ZOOS AND THEIR IMPORTANCE TO CONSERVATION
Today, April 8th, is National Zoo Lover's Day and we asked our wildlife ecologist Axel Hunnicutt to share his thoughts on the role of zoos and how the Bronx Zoo was a critical influence on inspiring him to devote his life to wildlife conservation.
Zoos are definitely a contentious subject for most. For many they are viewed as being in complete contradiction to aiding any sort of serious wildlife conservation. This is likely due to the fact that indeed many zoos around the globe are little better than circuses, offering little to no animal husbandry, substandard or even horrific enclosures for animals, and largely are just a means to exploit animals to maximize profits with no interest in giving back to those species in the wild.
However, modern zoos that many of us know today are quite the opposite and are perhaps the most important pillar of conservation awareness in a rapidly urbanizing world. Today in my job as a wildlife ecologist in South Africa, it's difficult to imagine a life without constant exposure to the diversity of species I see. However, chances were that as child born and raised in the Greater New York Metropolitan Area, I would have never seen any of them in my lifetime.
The thing that changed that and completely redirected my life and career trajectory was New York's Bronx Zoo. Run by the Wildlife Conservation Society, the Bronx Zoo is much more than just a menagerie; simply put is is the centre of conservation education for the city and the area. The Bronx Zoo, as well as other zoos run by or partnered with credible conservation organizations, offer children and adults more than just a chance to view animals from around the world, they also offer the facts and perspective needed to interpret the experience of each species. While most children will gaze in awe at each species, they also walk away with an important understanding and context for the conservation status and future that that animals holds in this world. Today more than ever we need both of these; we need the awe and we need the context.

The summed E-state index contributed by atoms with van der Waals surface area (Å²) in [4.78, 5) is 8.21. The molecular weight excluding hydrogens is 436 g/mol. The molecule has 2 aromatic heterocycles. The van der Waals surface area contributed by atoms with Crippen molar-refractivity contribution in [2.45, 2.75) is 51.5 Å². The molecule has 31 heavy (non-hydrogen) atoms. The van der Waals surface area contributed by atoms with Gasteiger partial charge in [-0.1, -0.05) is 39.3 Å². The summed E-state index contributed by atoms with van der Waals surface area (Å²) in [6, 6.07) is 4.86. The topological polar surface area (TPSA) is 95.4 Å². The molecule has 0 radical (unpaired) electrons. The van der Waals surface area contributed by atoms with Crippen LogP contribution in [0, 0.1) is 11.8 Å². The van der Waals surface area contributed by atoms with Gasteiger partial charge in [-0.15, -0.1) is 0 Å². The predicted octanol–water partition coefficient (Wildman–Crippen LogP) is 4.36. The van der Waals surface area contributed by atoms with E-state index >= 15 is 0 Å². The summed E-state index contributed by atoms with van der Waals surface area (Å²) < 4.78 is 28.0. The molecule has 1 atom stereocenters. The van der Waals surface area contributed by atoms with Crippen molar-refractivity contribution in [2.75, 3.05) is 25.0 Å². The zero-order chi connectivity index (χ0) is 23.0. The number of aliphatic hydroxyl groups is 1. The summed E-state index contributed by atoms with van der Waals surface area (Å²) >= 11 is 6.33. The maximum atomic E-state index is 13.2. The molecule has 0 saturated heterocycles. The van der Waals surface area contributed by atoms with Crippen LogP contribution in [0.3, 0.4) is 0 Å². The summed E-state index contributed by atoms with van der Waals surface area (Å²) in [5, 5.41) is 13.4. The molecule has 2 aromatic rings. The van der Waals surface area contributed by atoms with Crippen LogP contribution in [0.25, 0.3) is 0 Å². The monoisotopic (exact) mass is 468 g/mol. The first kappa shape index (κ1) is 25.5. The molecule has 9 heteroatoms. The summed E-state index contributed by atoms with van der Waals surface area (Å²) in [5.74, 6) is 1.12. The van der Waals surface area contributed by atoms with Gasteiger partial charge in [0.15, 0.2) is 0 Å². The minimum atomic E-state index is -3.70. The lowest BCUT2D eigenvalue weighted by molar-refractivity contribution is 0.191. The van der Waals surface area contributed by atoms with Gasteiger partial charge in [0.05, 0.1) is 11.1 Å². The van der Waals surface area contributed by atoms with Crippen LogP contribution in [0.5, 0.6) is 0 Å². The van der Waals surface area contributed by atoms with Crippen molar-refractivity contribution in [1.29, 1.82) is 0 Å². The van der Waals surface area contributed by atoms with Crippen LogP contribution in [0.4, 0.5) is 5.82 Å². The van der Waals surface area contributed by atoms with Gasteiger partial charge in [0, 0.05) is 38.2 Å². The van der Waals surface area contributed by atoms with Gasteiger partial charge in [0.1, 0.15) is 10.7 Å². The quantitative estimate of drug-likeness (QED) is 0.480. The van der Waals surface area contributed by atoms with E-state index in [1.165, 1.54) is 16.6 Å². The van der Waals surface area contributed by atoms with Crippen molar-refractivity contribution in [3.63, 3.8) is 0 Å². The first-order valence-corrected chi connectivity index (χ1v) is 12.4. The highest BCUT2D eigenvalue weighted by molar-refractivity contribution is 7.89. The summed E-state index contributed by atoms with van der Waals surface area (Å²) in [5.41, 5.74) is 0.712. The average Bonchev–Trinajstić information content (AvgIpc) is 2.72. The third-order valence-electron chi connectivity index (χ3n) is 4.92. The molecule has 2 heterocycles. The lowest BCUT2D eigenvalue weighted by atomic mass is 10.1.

As a young child I became addicted to the zoo. I wanted to see every animal and learn as much as I could about them. When I was nine years old I remember they opened the "Congo" exhibit at the Bronx Zoo. Inside they had recreated the rainforests of central Africa and had extremely well done enclosures for rare animals like the Okapi, offering the chance for a nine year old to travel into one of the most remote natural areas of the world and get a glimpse of a species that eluded naturalists in Africa for decades, only being described in 1901. The main species however was the western lowland gorilla; a critically endangered ape that is all to similar to us and yet is fast having its habitat destroyed by us.
The first time I set eyes on a gorilla was in this exhibit, where only a pane of glass separated me from a family of them. A young gorilla similar in age to myself at the time came over to me and we stood there looking into each other's eyes. I put my hand to the glass and he did the same against mine. From that moment onwards, I knew what I wanted to do with my life.
Zoos offer people access and exposure to their own natural history, as well as to the natural history of the rest of the planet and far reaching corners of the world. I am a firm believer that it is only what we are exposed to and understand that we are willing to invest in and protect. At the end of the day that is what we will have left. Many will say that the life of a zoo animal is one that has been taken from the wild where it should be. That may be the case, but those select individuals act as critical ambassadors for their species. Their lives are not wasted, but are critical to teaching us who and what they are, why are they so incredible, and that they still exist and need our help.
Zoos are our portal to understanding the wild world that we cannot reach and is fast disappearing. More than ever now, we need the modern zoo in our society.
- Axel Hunnicutt, April 8 2018